Elbert Wyche talks to the Israeli film-makers about their Sundance World Cinema Documentary selection.
Chinese authorities granted surprising access to Israeli film-makers Shosh Shlam and Hilla Medalia for their World Cinema Documentary selection Web Junkie.
Professor Tao Ran, director of the pioneering rehab facility for ‘internet addicts’ at Daxong Camp at Beijing Military Hospital, opened his doors to the film-makers.
Medalia and Shlam shot for four months with unfettered access to staff and patients.
Interviews with psychiatrists, nurses and the teenage patients and their parents provide a multi-faceted view of the subject matter and its emotional, psychological and physiological effects.
“I am much younger than Shosh,” says Medalia. “I had the computer when I was young so I’m using the technology much more. We always had this discussion – jokingly – that I should be hospitalised,”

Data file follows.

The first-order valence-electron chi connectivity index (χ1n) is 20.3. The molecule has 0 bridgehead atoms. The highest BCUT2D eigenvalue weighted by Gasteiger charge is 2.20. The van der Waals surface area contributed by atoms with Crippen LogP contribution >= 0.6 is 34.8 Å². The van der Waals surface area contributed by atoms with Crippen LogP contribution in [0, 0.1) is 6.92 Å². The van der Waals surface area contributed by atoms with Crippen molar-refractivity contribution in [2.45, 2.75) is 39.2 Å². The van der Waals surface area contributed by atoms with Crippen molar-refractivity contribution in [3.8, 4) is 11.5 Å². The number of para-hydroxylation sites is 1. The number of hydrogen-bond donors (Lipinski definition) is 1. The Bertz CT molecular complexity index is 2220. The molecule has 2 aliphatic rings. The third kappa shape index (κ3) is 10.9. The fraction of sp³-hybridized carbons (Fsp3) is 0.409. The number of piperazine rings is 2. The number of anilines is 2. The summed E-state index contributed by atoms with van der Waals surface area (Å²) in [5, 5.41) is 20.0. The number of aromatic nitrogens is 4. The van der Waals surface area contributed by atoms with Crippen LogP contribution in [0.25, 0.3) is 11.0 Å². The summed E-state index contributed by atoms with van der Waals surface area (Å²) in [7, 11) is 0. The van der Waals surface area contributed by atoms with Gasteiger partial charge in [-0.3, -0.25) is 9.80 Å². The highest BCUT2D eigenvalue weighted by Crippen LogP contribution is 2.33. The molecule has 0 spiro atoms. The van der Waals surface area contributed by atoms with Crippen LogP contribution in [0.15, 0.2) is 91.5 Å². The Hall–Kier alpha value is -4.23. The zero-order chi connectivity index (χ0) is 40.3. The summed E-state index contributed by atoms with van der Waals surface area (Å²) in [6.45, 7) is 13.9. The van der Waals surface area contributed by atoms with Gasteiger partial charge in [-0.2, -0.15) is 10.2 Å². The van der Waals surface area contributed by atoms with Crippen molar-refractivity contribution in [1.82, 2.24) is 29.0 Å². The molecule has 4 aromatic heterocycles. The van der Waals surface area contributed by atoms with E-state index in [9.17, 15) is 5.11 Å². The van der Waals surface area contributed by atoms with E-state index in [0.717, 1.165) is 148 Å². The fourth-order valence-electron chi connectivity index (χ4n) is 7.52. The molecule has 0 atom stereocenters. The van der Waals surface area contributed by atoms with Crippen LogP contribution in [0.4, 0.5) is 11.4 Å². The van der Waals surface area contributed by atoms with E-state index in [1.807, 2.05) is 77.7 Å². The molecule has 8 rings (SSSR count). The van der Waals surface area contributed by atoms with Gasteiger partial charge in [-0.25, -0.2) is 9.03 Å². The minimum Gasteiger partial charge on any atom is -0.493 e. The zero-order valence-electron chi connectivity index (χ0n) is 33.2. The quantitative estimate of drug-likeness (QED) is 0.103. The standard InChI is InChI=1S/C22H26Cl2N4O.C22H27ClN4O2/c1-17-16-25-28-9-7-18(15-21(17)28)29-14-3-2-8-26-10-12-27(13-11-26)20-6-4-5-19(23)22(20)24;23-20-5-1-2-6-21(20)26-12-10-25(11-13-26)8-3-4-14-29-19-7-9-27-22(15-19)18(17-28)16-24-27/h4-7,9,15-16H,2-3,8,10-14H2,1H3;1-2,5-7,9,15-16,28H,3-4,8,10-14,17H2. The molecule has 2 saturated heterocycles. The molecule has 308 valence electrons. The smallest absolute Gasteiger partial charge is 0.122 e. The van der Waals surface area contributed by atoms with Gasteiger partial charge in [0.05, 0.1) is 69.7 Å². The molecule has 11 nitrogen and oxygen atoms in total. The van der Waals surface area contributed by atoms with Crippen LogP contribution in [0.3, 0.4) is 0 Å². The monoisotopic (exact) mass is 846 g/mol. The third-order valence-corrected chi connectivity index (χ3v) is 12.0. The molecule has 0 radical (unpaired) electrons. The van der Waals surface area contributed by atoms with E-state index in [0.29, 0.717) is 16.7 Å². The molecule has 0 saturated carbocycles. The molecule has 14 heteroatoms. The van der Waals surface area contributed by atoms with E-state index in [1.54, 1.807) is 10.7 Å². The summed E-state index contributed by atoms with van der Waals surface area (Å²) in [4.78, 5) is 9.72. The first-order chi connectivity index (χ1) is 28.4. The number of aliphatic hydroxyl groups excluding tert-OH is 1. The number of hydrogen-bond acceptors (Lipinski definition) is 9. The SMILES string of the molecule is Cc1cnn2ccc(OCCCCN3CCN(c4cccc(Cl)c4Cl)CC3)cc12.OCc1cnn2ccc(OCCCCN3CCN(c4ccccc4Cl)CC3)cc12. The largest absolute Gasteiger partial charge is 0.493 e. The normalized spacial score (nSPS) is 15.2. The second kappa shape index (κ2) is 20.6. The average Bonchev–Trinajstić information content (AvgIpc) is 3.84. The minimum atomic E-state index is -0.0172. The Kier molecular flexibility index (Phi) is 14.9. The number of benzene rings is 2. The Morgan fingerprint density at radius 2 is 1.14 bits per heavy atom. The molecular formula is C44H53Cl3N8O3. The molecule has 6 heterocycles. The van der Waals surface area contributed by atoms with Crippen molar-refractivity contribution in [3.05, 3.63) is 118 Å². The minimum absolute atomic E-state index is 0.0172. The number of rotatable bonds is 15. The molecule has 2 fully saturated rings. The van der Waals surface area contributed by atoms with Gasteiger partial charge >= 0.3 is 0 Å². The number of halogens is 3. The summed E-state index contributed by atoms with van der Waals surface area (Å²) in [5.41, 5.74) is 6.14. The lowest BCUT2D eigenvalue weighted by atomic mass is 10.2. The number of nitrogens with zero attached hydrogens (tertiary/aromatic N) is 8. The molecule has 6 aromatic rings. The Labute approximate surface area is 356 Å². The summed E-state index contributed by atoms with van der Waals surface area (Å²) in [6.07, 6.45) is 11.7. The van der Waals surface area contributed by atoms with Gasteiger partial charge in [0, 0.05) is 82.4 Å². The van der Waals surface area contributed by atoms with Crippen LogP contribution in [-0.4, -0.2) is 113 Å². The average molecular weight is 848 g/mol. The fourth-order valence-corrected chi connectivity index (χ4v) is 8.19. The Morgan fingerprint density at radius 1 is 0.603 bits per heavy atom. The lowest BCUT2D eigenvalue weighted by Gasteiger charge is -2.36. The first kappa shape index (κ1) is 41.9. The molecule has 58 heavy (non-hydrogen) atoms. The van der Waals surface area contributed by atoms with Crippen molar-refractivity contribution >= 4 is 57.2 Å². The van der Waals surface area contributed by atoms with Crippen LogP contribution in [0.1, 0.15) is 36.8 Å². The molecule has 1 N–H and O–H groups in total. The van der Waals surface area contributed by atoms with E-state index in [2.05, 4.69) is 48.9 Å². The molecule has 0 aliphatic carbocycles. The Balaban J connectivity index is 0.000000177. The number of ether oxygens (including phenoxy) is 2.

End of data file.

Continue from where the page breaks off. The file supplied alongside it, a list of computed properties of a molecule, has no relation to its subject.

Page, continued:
“I think she should be hospitalised,” adds Shlam.
Beneath the gentle repartee both women share the belief that the internet, in many cases, has led to a breakdown in interpersonal communication.
“It happens in Israel and America and all over the world,” says Shlam. “The rest of the world is not very serious about it. It’s a universal phenomenon – not only in China.”
“It is a global phenomenon,” says Medalia. “Kids in America and all over the world are playing the exact same games. Those games and those activities that they have online are their friends; they are social games. It becomes the way that they meet people; it becomes their way of communication.”